Longman Wordwise DictionaryAn excellent dictionary for language learners that gives support for visual-oriented learners and those looking for focused vocabulary learning.
Are you looking for a dictionary to recommend to your students that is easy to use, colorful and not off-putting to intermediate level learners? Look no further than the Longman Wordwise dictionary. The 2nd edition of the Longman Wordwise dictionary contains 38,000 words defined in simple, accessible English and highlights the 2000 most common words in the English language for easy identification and reference. Colorful, engaging pictures are used judiciously and effectively while showing words clearly, avoiding confusion by drawing lines to different parts of images.
The format of the dictionary allows students to focus on words that occur with great frequency rather than learning as many as possible. The Wordwise 2000 are highlighted in red, and blue text identifies related phrases. This focus ensures that student can have more exposure to the words they need to know. Entries may also include example sentences, key patterns, spelling, and thesaurus or grammar notes in blue boxes that stand out easily and provide support for the learner. Another feature that some words have is a box called “word choice” which is attached to words that are easily confused with others. It provides pointers on the distinctions and how to avoid confusing them. Perhaps the strongest point of the format, though, is the definitions themselves, which are very easy to understand. Even with English as my first language, I find this to be the most accessible dictionary I have ever used.
The dictionary is also chock full of other content that will benefit language learners. One such item is a small picture dictionary of words in categories, such as verbs of movement, fruits and vegetables, sounds, or verbs in the kitchen. What I really like about this part is that the words in the picture dictionary are those that tend to get overlooked in your typical vocabulary book or oral communication class, yet are high usage. For example, kitchen verbs or sounds are things that may be culturally relevant, but also not taught because they’re seen as “common knowledge.” The study pages cover a wide variety of material such as letter writing, telling time or taking messages; but also provide support for common issues like proper word choice or prepositions. The use of color and layout in these sections are very pleasing to the eye. There are maps of the U.S. and the U.K. which are, of course, useful (and it’s a dictionary, not an encyclopedia) but my feeling is that a greater variety of maps is needed to highlight the whole world of English speaking countries, such as New Zealand, Australia, Canada or even India.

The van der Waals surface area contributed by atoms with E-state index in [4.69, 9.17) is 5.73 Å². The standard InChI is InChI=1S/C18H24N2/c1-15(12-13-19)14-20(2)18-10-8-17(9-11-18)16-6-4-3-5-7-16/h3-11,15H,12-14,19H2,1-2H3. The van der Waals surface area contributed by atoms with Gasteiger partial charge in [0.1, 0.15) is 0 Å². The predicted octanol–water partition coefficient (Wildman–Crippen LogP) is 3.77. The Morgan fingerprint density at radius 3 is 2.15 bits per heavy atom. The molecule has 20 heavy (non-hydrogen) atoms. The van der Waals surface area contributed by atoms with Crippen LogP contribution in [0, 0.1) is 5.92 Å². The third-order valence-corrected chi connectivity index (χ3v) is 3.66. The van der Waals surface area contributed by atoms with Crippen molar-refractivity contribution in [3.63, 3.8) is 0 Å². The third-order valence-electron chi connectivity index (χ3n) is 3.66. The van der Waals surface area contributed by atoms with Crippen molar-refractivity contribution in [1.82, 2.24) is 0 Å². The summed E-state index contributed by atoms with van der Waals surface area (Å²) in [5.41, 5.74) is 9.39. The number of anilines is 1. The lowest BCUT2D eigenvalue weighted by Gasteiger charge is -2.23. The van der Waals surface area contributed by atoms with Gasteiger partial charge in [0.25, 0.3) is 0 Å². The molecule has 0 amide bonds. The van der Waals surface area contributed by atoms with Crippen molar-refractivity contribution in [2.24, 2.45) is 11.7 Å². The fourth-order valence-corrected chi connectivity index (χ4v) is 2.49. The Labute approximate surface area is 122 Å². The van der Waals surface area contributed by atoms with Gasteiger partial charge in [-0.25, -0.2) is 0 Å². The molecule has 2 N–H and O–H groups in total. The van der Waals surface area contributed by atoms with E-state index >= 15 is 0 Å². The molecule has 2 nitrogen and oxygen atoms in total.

The CD-ROM included has a digital version of the paper dictionary as well a thorough picture dictionary, which is excellent and easy to use. In addition, there are Language Trainer activities that allow students to focus on weak points (for example, practicing spelling difficult words with “e” or “a”) and Memory Games, which come in a wide variety and will suit all learner styles. There is also a section that helps students prep for the Cambridge Preliminary English Test (PET) and Key English Test (KET). While less directly applicable to the Japanese context, for those choosing to study in England it is highly relevant and probably could be of value to those preparing for TOEIC or TOEFL. Instructions and labeling on the CD-ROM program are very simple and easy to understand, so even a newer learner would be able to navigate it without difficulty. For a motivated student, this is an invaluable resource for learning independently. As an added bonus, for teachers who may use this for private tutoring or in their classrooms, the CD includes vocabulary quizzes and worksheets in the Teacher’s Corner.
The only drawback I see here for this resource is the sheer amount of information. It would be extremely useful for an intermediate learner and even advanced ones. However, to a true novice learner, I believe much of it would be utterly overwhelming, so I would not recommend this to someone until they have the basic ability to use it to its full functionality. It is, despite this, a great book to have on hand and it is sure to become the first dictionary I go to for definitions and also checking the frequency of the vocabulary I use in my classes.
November 2009 | Filed under Reference
Jennie Roloff received her BA in International Affairs from The George Washington University and her Masters in TESOL at Teachers College Columbia University Japan (TC Japan). She is currently an instructor at Kanda University of International Studies, located in Chiba, Japan, and co-manager of the TC Japan Writing Center.
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